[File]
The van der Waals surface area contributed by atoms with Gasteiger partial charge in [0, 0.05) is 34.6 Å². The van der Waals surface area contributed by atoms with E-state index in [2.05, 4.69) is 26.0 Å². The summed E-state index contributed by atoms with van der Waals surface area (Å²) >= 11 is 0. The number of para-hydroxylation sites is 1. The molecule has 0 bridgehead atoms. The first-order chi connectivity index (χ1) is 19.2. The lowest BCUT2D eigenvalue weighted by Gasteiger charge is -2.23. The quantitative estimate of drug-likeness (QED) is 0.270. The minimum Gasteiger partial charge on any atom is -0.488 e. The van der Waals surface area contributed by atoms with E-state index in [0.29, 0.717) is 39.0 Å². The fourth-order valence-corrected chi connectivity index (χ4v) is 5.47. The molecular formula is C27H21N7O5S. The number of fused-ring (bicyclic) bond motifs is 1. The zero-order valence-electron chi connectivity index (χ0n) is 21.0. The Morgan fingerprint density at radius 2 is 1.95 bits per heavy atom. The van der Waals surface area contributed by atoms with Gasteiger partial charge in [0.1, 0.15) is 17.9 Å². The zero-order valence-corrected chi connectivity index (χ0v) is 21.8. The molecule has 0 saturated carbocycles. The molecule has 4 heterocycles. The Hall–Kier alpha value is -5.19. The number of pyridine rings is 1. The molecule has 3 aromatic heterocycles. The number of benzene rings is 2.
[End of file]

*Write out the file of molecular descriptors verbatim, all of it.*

The van der Waals surface area contributed by atoms with Gasteiger partial charge in [0, 0.05) is 34.6 Å². The van der Waals surface area contributed by atoms with E-state index in [2.05, 4.69) is 26.0 Å². The summed E-state index contributed by atoms with van der Waals surface area (Å²) >= 11 is 0. The number of para-hydroxylation sites is 1. The molecule has 0 bridgehead atoms. The first-order chi connectivity index (χ1) is 19.2. The lowest BCUT2D eigenvalue weighted by Gasteiger charge is -2.23. The quantitative estimate of drug-likeness (QED) is 0.270. The minimum Gasteiger partial charge on any atom is -0.488 e. The van der Waals surface area contributed by atoms with E-state index in [0.29, 0.717) is 39.0 Å². The fourth-order valence-corrected chi connectivity index (χ4v) is 5.47. The molecular formula is C27H21N7O5S. The number of fused-ring (bicyclic) bond motifs is 1. The zero-order valence-electron chi connectivity index (χ0n) is 21.0. The Morgan fingerprint density at radius 2 is 1.95 bits per heavy atom. The van der Waals surface area contributed by atoms with Gasteiger partial charge in [0.1, 0.15) is 17.9 Å². The zero-order valence-corrected chi connectivity index (χ0v) is 21.8. The molecule has 0 saturated carbocycles. The molecule has 4 heterocycles. The Hall–Kier alpha value is -5.19. The number of pyridine rings is 1. The molecule has 3 aromatic heterocycles. The number of benzene rings is 2.